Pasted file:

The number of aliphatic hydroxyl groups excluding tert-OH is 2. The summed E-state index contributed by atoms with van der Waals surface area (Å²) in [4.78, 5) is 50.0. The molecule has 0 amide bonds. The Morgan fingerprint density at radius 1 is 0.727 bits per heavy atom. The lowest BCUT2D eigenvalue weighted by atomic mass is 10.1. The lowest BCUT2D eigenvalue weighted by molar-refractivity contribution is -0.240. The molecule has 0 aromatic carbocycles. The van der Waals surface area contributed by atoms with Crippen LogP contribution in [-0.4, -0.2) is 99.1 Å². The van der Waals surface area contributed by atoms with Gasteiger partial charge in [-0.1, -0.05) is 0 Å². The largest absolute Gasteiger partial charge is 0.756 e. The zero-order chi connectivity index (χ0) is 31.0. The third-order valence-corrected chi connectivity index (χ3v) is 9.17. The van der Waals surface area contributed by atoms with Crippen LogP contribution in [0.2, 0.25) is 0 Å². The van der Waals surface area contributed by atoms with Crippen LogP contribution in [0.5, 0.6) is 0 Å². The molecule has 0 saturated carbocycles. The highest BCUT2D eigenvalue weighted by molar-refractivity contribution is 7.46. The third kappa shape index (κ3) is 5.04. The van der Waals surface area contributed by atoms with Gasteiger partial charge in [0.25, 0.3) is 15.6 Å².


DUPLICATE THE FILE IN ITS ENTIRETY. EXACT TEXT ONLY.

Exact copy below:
The number of aliphatic hydroxyl groups excluding tert-OH is 2. The summed E-state index contributed by atoms with van der Waals surface area (Å²) in [4.78, 5) is 50.0. The molecule has 0 amide bonds. The Morgan fingerprint density at radius 1 is 0.727 bits per heavy atom. The lowest BCUT2D eigenvalue weighted by atomic mass is 10.1. The lowest BCUT2D eigenvalue weighted by molar-refractivity contribution is -0.240. The molecule has 0 aromatic carbocycles. The van der Waals surface area contributed by atoms with Crippen LogP contribution in [-0.4, -0.2) is 99.1 Å². The van der Waals surface area contributed by atoms with Gasteiger partial charge in [-0.1, -0.05) is 0 Å². The largest absolute Gasteiger partial charge is 0.756 e. The zero-order chi connectivity index (χ0) is 31.0. The third-order valence-corrected chi connectivity index (χ3v) is 9.17. The van der Waals surface area contributed by atoms with Crippen LogP contribution in [0.2, 0.25) is 0 Å². The van der Waals surface area contributed by atoms with Crippen LogP contribution in [0.5, 0.6) is 0 Å². The molecule has 0 saturated carbocycles. The highest BCUT2D eigenvalue weighted by molar-refractivity contribution is 7.46. The third kappa shape index (κ3) is 5.04. The van der Waals surface area contributed by atoms with Gasteiger partial charge in [0.25, 0.3) is 15.6 Å².